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Am J Med Sci. 2001 Jan;321(1):11-6.

Polymorphisms in candidate asthma genes.

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  • 1Critical Care Medicine Department, National Institutes of Health, Bethesda, Maryland, USA.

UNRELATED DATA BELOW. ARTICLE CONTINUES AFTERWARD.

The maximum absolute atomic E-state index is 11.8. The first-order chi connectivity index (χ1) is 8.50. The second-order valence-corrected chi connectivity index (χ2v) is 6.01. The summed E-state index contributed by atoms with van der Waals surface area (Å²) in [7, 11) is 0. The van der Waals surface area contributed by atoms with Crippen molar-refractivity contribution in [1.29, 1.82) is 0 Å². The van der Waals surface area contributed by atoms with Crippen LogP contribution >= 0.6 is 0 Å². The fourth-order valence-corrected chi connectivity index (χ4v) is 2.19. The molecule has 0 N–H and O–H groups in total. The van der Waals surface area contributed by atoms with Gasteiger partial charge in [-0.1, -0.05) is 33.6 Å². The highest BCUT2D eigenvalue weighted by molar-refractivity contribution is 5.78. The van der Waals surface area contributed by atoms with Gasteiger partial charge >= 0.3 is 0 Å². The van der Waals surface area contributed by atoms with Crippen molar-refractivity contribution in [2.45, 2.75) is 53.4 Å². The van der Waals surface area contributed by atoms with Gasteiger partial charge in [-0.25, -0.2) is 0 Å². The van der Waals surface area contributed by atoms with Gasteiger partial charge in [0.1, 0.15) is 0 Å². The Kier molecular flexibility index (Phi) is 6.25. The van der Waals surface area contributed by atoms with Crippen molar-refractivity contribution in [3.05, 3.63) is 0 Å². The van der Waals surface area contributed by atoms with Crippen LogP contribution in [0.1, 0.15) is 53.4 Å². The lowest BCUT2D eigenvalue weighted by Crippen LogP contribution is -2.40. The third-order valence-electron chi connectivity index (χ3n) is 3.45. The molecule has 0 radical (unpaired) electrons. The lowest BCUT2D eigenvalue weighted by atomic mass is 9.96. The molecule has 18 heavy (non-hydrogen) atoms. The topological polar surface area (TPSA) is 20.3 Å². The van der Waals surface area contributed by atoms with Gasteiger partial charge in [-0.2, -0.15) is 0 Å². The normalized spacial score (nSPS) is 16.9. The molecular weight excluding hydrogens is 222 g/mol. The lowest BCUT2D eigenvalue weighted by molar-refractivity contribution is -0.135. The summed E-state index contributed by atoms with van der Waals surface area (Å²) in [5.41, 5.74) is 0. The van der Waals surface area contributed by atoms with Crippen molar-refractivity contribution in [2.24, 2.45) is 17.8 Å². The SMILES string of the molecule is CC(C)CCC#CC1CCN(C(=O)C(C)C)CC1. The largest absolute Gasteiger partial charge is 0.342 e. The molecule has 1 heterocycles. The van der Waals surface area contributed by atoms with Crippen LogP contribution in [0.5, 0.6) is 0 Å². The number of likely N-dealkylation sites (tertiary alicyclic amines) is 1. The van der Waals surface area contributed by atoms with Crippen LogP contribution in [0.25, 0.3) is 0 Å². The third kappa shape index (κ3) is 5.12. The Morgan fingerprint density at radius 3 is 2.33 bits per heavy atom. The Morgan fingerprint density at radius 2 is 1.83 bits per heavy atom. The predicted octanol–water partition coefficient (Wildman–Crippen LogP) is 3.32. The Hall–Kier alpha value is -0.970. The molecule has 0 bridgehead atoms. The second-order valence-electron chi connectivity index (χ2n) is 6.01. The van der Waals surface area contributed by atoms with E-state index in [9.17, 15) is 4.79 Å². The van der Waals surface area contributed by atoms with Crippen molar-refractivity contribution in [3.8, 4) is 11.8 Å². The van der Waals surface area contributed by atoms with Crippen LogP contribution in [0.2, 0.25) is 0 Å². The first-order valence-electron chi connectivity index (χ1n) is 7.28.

The triad of reversible airway obstruction, bronchial hyperresponsiveness, and airway inflammation characterizes asthma. The etiology of asthma is complex and involves the interaction of multiple genetic foci and a variety of environmental factors, such as protein allergens, chemical sensitizers, and viral or bacterial proteins. Candidate asthma genes have been identified that may be linked or associated with the asthmatic phenotype. Potential candidate asthma genes include cytokine genes, receptor genes, transcription factors, immune recognition genes, and genes regulating lipid mediator generation. Although polymorphisms within either the promoter or coding region of individual asthma candidate genes have been identified, the association between these genetic polymorphisms and the asthmatic phenotype remains incompletely defined. Furthermore, genetic polymorphisms mediating the asthmatic phenotype are rarely identified in individual patients. This manuscript reviews several of the specific mutations and polymorphisms that have been identified in candidate asthma genes, such as the high affinity IgE receptor, the beta2-adrenergic receptor, the interleukin-4 promoter and receptor, the tumor necrosis factor gene, and the 5-lipoxygenase promoter.

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